humans, megafauna, and the frequency of fires -- 12/12/18
Today's selection -- from Origin Story by David Christian. Humans, megafauna, and the frequency of fires:
"The first humans in Australia found many species of large animals, or megafauna. Some were as big as the rhinoceroses, elephants, and giraffes of South Africa, the one part of the world in which large numbers of megafauna survive today. In Australia, there were giant kangaroos and wombats and huge flightless birds such as Genyornis newtoni. Then, quite suddenly, most of the Australian megafauna disappeared, as they would eventually disappear in Siberia and the Americas.
"Perhaps they disappeared because climates changed. But they had survived previous ice ages, so it is hard not to think that humans, with their increasingly sophisticated hunting methods, may have tipped them over the edge. The chronology supports this explanation. In Australia, Siberia, and North America, the megafauna vanished not long after the arrival of humans. Perhaps, like the dodo in Mauritius, the megafauna didn't fear our ancestors enough, unlike African megafauna, which had coevolved with humans and knew how dangerous we could be. In any case, megafauna, like all large animals (including the dinosaurs), are particularly vulnerable to sudden changes. There are many modern examples of megafaunal extinctions, such as the disappearance of the large New Zealand birds known as moas within a few centuries of the arrival of humans. In Siberia and the Americas, we even have direct evidence of kill sites, so we know that humans hunted megafauna such as mammoths.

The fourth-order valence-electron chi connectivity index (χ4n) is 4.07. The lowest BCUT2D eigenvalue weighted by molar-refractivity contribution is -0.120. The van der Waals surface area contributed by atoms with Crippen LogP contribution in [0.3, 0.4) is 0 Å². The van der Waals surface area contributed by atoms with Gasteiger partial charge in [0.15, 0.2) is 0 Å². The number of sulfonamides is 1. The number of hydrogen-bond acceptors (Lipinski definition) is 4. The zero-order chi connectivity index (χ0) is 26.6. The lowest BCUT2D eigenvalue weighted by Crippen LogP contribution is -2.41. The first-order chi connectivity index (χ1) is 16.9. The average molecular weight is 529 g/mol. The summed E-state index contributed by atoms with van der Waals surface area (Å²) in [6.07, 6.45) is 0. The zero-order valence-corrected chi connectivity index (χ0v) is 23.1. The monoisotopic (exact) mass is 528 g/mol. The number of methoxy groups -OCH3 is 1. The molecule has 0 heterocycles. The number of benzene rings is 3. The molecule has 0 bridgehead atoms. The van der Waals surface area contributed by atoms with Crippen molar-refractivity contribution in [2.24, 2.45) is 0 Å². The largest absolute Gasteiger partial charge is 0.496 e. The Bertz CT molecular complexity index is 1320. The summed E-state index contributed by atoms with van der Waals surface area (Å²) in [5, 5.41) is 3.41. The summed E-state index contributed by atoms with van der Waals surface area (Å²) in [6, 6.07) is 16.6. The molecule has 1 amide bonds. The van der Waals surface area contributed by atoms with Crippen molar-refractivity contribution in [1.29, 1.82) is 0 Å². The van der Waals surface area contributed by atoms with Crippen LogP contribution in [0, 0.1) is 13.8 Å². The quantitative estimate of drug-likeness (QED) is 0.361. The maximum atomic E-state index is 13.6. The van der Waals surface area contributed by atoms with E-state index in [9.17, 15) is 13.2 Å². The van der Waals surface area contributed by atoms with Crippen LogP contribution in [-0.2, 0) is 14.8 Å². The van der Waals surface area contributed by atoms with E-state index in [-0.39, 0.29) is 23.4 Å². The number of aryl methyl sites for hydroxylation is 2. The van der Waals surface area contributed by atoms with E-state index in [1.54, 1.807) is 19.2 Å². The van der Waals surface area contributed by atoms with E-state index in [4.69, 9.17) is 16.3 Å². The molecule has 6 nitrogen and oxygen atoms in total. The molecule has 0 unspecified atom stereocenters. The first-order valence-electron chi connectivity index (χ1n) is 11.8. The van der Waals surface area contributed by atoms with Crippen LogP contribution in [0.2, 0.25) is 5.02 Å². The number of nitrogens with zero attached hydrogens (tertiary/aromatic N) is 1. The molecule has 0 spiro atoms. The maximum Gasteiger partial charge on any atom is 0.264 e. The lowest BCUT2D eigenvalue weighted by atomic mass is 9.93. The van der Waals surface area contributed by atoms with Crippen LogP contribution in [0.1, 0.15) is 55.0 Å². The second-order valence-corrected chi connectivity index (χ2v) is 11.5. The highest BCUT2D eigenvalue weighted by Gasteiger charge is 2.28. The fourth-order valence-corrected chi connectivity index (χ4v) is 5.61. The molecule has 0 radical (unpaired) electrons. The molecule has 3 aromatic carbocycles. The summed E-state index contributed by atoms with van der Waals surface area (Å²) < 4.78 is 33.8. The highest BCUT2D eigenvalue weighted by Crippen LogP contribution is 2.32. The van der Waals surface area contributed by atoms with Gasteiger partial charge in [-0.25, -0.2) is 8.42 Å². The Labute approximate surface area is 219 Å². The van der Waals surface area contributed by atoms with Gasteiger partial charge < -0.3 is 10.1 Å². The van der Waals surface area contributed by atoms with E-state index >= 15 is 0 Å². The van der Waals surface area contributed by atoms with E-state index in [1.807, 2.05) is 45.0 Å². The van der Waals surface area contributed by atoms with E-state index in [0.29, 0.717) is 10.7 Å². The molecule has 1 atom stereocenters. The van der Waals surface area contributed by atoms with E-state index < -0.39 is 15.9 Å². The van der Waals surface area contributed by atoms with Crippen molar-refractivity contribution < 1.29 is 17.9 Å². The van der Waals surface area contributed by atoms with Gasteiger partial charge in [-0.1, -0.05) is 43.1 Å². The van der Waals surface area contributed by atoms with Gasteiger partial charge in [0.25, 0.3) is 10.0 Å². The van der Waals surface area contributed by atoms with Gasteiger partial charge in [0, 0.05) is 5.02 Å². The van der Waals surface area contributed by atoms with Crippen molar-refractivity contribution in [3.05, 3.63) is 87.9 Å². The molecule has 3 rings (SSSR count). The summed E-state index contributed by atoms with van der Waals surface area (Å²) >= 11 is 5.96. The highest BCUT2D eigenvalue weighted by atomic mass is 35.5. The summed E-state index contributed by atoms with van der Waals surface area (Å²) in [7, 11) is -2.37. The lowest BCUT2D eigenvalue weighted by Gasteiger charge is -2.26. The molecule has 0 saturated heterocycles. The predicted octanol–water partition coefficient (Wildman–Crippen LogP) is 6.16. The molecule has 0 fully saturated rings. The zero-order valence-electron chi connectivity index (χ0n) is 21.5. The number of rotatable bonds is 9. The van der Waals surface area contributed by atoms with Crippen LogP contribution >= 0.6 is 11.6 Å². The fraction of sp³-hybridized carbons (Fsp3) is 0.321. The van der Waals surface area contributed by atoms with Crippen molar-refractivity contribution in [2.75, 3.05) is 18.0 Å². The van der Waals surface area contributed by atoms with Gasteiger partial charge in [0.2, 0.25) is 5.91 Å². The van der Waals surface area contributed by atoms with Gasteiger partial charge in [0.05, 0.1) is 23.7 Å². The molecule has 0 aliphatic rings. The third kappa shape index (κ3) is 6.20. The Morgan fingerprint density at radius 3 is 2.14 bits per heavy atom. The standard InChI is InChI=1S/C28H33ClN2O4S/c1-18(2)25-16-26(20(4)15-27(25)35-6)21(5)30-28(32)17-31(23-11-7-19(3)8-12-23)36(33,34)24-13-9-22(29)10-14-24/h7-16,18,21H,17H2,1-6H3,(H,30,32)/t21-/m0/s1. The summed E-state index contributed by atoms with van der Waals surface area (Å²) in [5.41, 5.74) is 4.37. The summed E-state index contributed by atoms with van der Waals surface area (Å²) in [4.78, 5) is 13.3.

|Visual representation of the history of life on Earth as a spiral|
"Removing megafauna changed landscapes. Large herbivores can chomp their way through a lot of plants. Eliminating them increased the frequency of fires, as plant remains were left uneaten. In Australia about forty thousand years ago, the number of fires increased in many regions. A large percentage may have been started by lightning strikes. But we know that here, as in many other parts of the Paleolithic world, humans used fire systematically to fertilize the land. These technologies are known to archaeologists as fire-stick farming, after the fire sticks that indigenous Australians carried to fire the land in historical times.
"Systematic use of fire, not just to cook or protect yourself but to transform your environment, represents one of the first signs of the growing ecological power of our species. If you had the skills needed to manage fires safely, regular firing of the land provided many advantages. Burn an area of grassland, then wander back in a day or two, and the first thing you will find is plant and animal barbecues. Wait a few weeks and you will find new growth, because the fire has scattered ash as a fertilizer and sped up the decomposition of plant and animal remains. Grasses and other plants will sprout and can be harvested sooner. And new plants will usually attract herbivores and small reptiles, making the hunting easier and more productive. In short, fire-stick farming increases the productivity of the land."